What does the moon symbolize in the "A Night to Remember" chapter?Beyond being called a fat white seed, Melinda mentions that the moon looked closer in August and during the rape, that the clouds...

What does the moon symbolize in the "A Night to Remember" chapter?

Beyond being called a fat white seed, Melinda mentions that the moon looked closer in August and during the rape, that the clouds cloaked the moon.

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kiwi | High School Teacher | (Level 3) Educator

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Beyond being called a fat white seed, Melinda mentions that the moon looked closer in August and during the rape, that the clouds cloaked the moon.

The moon has several possible interpretations in this chapter. When seen as a ‘fat white seed’ at the beginning, the moon represents Melinda’s germination from girl to woman as a consequence of that terrible night. She is ready to emerge; excited about the party and white with innocence.

 ‘The moon looked closer back in August.’

This line is presented a paragraph in itself. It is isolated, like Melinda. The August evening was full of promise and light; a light which disappears as she is attacked –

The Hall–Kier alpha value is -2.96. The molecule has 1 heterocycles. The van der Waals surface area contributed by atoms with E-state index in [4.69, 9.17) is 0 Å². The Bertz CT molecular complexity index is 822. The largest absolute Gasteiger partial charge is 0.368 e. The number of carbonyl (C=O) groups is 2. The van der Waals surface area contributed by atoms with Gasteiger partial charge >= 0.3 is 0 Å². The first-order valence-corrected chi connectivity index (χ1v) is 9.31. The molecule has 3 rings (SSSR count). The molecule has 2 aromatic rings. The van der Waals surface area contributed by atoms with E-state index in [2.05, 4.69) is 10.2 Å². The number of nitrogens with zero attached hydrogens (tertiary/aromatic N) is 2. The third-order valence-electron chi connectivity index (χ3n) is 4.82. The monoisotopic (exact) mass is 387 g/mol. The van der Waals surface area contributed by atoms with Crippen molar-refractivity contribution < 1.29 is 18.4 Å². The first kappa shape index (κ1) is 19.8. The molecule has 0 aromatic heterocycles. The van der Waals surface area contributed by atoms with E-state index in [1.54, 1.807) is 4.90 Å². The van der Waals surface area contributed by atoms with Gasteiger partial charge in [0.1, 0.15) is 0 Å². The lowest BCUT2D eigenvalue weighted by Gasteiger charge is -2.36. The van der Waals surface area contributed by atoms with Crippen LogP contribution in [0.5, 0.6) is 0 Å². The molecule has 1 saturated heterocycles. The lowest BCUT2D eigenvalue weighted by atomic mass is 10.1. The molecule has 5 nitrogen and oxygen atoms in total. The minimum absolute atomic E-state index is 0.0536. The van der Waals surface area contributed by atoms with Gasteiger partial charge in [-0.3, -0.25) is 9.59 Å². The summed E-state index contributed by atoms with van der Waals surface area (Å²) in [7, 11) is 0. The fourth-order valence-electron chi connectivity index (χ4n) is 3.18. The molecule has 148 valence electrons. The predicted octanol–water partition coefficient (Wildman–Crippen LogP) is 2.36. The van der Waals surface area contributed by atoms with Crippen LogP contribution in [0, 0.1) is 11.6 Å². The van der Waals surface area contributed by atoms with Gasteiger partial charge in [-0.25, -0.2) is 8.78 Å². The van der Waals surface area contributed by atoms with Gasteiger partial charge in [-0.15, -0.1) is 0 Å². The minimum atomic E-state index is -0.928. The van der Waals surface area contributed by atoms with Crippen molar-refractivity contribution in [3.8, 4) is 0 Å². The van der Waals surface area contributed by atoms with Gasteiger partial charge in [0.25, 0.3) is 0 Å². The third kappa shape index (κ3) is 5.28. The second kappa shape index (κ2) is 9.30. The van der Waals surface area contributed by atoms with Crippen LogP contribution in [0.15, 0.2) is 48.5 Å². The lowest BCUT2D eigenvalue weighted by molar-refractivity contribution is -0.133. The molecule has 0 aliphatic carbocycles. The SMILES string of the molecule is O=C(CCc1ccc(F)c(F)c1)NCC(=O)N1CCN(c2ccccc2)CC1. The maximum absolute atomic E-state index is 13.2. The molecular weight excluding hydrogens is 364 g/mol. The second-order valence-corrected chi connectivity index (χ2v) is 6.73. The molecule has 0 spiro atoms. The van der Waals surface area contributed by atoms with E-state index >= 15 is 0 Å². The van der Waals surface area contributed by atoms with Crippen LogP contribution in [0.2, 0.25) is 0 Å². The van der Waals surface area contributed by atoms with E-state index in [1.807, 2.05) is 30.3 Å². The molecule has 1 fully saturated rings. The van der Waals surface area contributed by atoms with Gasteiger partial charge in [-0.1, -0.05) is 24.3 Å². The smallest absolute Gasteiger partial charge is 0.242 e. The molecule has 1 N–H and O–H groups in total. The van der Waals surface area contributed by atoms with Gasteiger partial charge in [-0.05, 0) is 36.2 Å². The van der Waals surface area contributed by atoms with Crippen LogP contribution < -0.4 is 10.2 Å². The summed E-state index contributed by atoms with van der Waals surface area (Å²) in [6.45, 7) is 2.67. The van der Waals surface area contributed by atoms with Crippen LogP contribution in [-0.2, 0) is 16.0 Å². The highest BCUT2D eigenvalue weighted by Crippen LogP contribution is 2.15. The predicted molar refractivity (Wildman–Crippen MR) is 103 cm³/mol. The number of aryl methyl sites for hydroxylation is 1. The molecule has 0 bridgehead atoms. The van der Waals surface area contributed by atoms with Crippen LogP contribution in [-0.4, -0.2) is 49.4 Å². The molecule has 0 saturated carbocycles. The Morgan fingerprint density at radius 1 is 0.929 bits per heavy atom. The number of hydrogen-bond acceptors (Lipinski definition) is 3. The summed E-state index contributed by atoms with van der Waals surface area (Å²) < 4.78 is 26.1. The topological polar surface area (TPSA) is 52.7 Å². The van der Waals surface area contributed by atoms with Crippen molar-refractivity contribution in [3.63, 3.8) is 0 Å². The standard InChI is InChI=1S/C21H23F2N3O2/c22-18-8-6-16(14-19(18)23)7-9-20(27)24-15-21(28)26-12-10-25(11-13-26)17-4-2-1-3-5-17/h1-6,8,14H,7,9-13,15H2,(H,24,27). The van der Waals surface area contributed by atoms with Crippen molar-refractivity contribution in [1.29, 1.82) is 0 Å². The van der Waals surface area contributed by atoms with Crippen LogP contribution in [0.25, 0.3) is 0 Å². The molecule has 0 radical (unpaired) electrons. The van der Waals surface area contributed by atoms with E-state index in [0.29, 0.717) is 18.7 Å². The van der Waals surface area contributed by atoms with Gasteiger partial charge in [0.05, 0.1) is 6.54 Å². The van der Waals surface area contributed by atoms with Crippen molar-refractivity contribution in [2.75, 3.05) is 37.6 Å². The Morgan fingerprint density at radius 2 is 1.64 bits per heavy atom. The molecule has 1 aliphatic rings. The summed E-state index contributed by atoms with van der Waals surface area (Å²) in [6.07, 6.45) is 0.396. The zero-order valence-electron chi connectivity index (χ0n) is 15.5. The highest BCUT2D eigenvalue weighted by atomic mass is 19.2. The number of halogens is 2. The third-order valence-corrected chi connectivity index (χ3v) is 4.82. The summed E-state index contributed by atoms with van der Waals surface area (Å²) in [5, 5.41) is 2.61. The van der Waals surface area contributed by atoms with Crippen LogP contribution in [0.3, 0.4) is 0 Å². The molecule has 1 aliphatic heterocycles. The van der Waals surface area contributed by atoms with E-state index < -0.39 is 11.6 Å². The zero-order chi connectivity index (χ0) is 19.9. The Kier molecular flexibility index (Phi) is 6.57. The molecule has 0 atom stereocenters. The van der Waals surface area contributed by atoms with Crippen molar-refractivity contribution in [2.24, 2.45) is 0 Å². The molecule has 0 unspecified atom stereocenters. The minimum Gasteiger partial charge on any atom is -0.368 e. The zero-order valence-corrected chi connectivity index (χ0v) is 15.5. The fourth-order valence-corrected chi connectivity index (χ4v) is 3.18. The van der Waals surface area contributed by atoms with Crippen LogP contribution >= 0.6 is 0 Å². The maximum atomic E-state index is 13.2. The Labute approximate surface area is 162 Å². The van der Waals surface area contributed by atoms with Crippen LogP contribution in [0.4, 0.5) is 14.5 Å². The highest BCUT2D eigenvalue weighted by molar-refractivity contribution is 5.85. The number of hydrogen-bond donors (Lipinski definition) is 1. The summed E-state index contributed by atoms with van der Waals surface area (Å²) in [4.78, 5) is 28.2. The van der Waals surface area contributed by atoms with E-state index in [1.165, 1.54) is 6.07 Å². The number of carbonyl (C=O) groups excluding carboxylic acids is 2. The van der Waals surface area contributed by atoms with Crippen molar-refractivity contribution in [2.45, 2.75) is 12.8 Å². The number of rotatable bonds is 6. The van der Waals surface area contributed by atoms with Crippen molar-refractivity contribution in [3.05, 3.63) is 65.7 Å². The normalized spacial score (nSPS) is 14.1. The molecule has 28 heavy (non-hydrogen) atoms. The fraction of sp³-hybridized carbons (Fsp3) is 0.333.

‘I’m trying to remember how we got onto the ground and where the moon went and wham!’

The moon illustrates how what seems so gentle and full of promise can be dangerous. In the moonlight, the ‘Greek God’ entrances Melinda. She sees him as someone who will care for her –

 ‘…ready to watch out for me.’

 As the setting goes dark, all around her changes:

 ‘Shadows look like photo negatives.’

The moon is bright and welcoming, but it illuminates the dark. Melinda realizes that the moon is as unreliable as her attacker-

‘Outside, the moon smiled goodbye and slipped away.’

The moon leaves, as does Melinda’s innocence.

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